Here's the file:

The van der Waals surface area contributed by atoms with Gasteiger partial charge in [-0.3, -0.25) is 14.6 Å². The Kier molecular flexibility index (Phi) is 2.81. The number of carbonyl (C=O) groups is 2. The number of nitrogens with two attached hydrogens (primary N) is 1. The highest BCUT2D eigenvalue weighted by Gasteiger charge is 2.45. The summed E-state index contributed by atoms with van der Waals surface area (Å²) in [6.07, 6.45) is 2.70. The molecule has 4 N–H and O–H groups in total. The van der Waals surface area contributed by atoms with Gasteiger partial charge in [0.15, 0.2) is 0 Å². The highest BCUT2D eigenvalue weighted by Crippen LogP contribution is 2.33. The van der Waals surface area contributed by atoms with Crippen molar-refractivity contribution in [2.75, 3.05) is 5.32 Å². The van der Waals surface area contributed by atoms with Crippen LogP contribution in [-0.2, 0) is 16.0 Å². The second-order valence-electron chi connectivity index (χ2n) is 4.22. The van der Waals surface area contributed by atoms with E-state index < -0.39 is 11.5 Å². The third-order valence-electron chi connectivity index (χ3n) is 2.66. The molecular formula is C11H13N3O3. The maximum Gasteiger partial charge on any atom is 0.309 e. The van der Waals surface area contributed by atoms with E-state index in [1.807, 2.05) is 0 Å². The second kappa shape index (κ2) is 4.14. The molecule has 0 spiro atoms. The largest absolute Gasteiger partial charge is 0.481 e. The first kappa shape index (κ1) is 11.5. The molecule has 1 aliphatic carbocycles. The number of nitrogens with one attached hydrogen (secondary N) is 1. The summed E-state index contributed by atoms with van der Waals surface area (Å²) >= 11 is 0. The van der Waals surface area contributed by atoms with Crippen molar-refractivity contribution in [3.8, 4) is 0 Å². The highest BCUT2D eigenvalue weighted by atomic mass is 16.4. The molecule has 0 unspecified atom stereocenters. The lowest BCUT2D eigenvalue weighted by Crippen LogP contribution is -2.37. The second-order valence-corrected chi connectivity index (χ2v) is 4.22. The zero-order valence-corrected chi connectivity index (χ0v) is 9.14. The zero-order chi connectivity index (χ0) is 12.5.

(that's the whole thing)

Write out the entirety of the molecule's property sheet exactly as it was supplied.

The van der Waals surface area contributed by atoms with Gasteiger partial charge in [-0.3, -0.25) is 14.6 Å². The Kier molecular flexibility index (Phi) is 2.81. The number of carbonyl (C=O) groups is 2. The number of nitrogens with two attached hydrogens (primary N) is 1. The highest BCUT2D eigenvalue weighted by Gasteiger charge is 2.45. The summed E-state index contributed by atoms with van der Waals surface area (Å²) in [6.07, 6.45) is 2.70. The molecule has 4 N–H and O–H groups in total. The van der Waals surface area contributed by atoms with Gasteiger partial charge in [0.15, 0.2) is 0 Å². The highest BCUT2D eigenvalue weighted by Crippen LogP contribution is 2.33. The van der Waals surface area contributed by atoms with Crippen molar-refractivity contribution in [2.75, 3.05) is 5.32 Å². The van der Waals surface area contributed by atoms with Crippen LogP contribution in [-0.2, 0) is 16.0 Å². The second-order valence-electron chi connectivity index (χ2n) is 4.22. The van der Waals surface area contributed by atoms with E-state index < -0.39 is 11.5 Å². The third-order valence-electron chi connectivity index (χ3n) is 2.66. The molecular formula is C11H13N3O3. The maximum Gasteiger partial charge on any atom is 0.309 e. The van der Waals surface area contributed by atoms with E-state index in [1.807, 2.05) is 0 Å². The second kappa shape index (κ2) is 4.14. The molecule has 0 spiro atoms. The largest absolute Gasteiger partial charge is 0.481 e. The first kappa shape index (κ1) is 11.5. The molecule has 1 aliphatic carbocycles. The number of nitrogens with one attached hydrogen (secondary N) is 1. The summed E-state index contributed by atoms with van der Waals surface area (Å²) >= 11 is 0. The van der Waals surface area contributed by atoms with Crippen molar-refractivity contribution in [3.8, 4) is 0 Å². The highest BCUT2D eigenvalue weighted by atomic mass is 16.4. The molecule has 0 unspecified atom stereocenters. The lowest BCUT2D eigenvalue weighted by Crippen LogP contribution is -2.37. The second-order valence-corrected chi connectivity index (χ2v) is 4.22. The zero-order valence-corrected chi connectivity index (χ0v) is 9.14. The zero-order chi connectivity index (χ0) is 12.5.